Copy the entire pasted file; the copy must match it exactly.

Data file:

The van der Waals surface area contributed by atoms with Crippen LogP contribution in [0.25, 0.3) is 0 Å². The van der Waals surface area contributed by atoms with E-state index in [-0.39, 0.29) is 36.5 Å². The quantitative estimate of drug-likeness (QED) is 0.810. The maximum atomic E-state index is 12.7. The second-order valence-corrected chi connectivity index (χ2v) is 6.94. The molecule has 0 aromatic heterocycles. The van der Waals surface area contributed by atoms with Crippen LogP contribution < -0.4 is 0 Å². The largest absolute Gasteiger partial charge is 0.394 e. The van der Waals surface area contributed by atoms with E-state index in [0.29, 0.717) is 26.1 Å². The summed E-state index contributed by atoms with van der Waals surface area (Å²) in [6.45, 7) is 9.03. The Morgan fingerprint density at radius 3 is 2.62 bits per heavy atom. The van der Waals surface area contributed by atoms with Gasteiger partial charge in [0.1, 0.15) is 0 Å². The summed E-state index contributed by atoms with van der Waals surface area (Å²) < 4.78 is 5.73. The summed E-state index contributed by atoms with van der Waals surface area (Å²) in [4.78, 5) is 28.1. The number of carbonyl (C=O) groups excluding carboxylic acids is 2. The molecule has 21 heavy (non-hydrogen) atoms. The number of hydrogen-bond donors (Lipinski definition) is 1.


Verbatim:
The van der Waals surface area contributed by atoms with Crippen LogP contribution in [0.25, 0.3) is 0 Å². The van der Waals surface area contributed by atoms with E-state index in [-0.39, 0.29) is 36.5 Å². The quantitative estimate of drug-likeness (QED) is 0.810. The maximum atomic E-state index is 12.7. The second-order valence-corrected chi connectivity index (χ2v) is 6.94. The molecule has 0 aromatic heterocycles. The van der Waals surface area contributed by atoms with Crippen LogP contribution < -0.4 is 0 Å². The largest absolute Gasteiger partial charge is 0.394 e. The van der Waals surface area contributed by atoms with E-state index in [0.29, 0.717) is 26.1 Å². The summed E-state index contributed by atoms with van der Waals surface area (Å²) in [6.45, 7) is 9.03. The Morgan fingerprint density at radius 3 is 2.62 bits per heavy atom. The van der Waals surface area contributed by atoms with Gasteiger partial charge in [0.1, 0.15) is 0 Å². The summed E-state index contributed by atoms with van der Waals surface area (Å²) < 4.78 is 5.73. The summed E-state index contributed by atoms with van der Waals surface area (Å²) in [4.78, 5) is 28.1. The number of carbonyl (C=O) groups excluding carboxylic acids is 2. The molecule has 21 heavy (non-hydrogen) atoms. The number of hydrogen-bond donors (Lipinski definition) is 1.